Canadians score record wealth and a slightly easier time juggling debts

Canadians and debt
Canadians are clearly getting the message and curbing their appetite for debt, growing richer at the same time.

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After years of admonishment from the Bank of Canada and the federal government, a key measure of family finances has levelled off.

The measure of household credit market debt to disposable income remains at a worrisome level, 163.97 per cent, Statistics Canada said today.

But that fourth-quarter reading is down from 164.2 in the previous three-month period, having climbed fairly steadily for decades.

Another measure, the debt service ratio, was just about flat at some 7 per cent. That measure, household debt interest divided by disposable income, is at just about a record low.

At the same time, the net worth among Canadian households increased by 3 per cent in the fourth quarter of last year, or $227-billion, as equities surged 5.9 per cent in a strong market.

Also playing into that was a 1.6-per-cent rise in property values, the federal agency said.

Household net worth now stands at a record $7.7-trillion, as does per-capita net worth of more than $218,000, according to Royal Bank of Canada, which calculates the latter in a slightly different way than does the federal agency. Net worth as a percentage of disposable income also rose, to 714.8.

“Leverage, as measured by household credit market debt to disposable income, appears to be stabilizing,” said senior economist Sonya Gulati of Toronto-Dominion Bank.

“The pace of mortgage and credit debt accumulation has noticeably slowed versus the decade-long average,” she added.

“The debt service ratio also continues to fall. All three developments seem to indicate that the average Canadian is heeding the message that low interest rates will not be around forever. However, stretched household balance sheets continue to be an important, domestic economic risk that needs monitoring, particularly as interest rates return to more equilibrium levels.”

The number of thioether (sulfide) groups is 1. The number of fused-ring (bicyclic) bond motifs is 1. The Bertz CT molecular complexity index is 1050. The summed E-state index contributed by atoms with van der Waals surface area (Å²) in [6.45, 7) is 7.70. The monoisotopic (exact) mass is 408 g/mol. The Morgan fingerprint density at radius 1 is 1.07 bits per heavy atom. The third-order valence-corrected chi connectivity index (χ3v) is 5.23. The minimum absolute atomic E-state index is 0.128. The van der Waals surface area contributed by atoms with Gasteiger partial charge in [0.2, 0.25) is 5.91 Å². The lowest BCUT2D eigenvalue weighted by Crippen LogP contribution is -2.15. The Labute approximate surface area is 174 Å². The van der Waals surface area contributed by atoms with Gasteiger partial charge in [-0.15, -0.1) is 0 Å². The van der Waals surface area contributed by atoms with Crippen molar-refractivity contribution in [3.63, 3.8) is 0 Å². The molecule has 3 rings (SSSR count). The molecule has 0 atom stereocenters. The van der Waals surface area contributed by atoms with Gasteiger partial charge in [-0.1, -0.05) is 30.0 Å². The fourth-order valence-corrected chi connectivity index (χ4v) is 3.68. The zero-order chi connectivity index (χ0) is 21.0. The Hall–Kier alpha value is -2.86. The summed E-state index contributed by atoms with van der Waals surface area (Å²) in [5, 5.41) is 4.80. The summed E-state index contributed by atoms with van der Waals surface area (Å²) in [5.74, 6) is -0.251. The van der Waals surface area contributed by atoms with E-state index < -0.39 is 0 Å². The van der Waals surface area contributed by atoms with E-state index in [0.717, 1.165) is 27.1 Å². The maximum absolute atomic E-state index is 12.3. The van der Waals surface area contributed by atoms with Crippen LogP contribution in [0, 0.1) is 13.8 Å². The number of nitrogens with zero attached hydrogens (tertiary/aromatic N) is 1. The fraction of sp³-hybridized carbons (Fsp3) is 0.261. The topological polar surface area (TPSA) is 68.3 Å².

The debt-to-income ratio has been the source of angst in Canada amid a hot real estate market and fears over the vulnerability of some families when interest rates inevitably rise, though that’s some time off.

Finance Minister Jim Flaherty moved in mid-2012, with mortgage insurance restrictions, to cool things down, while the previous Bank of Canada governor, Mark Carney, warned consumers to the point of threatening to hike interest rates.

The central bank believes, however, as do others, that personal finances are coming into line and that the housing market is headed for a soft landing.

There has been a notable slowdown in credit growth recently after Canadians gorged on cheap money in the post-crisis era of still ultra-low interest rates.

And observers believe it will continue to slow.

“Canadian households accumulated debt at the slowest year-over-year rate in Q4/13 since 2001, confirming timelier data from the Bank of Canada that a moderation in credit growth is firmly under way,” said RBC’s economist Laura Cooper.

“Moreover, a greater expansion of asset values accompanied the rise in households’ debt burdens, thereby helping to ease what the Bank of Canada referred to in its latest interest rate announcement as the ‘risks associated with elevated household imbalances.’”

That doesn’t mean credit isn’t expanding, only that its growth is slowing, having outpaced the gains in incomes to pump up the debt-to-income ratio. And it’s an issue of moderation.

According to Statistics Canada, mortgage debt climbed 1.1 per cent in the fourth quarter to $1.1-trillion, while other consumer credit rose 0.5 per cent to $508-billion.

“Household demand for funds has moderated over the past six years,” said the federal agency.

“The average quarterly growth in mortgage debt in this period was 1.8 per cent, while that of consumer credit was 1.3 per cent,” it said.

“In contrast, the average quarterly growth in mortgage debt and consumer credit debt were both higher at 2.5 per cent each from 2002 to 2007.”

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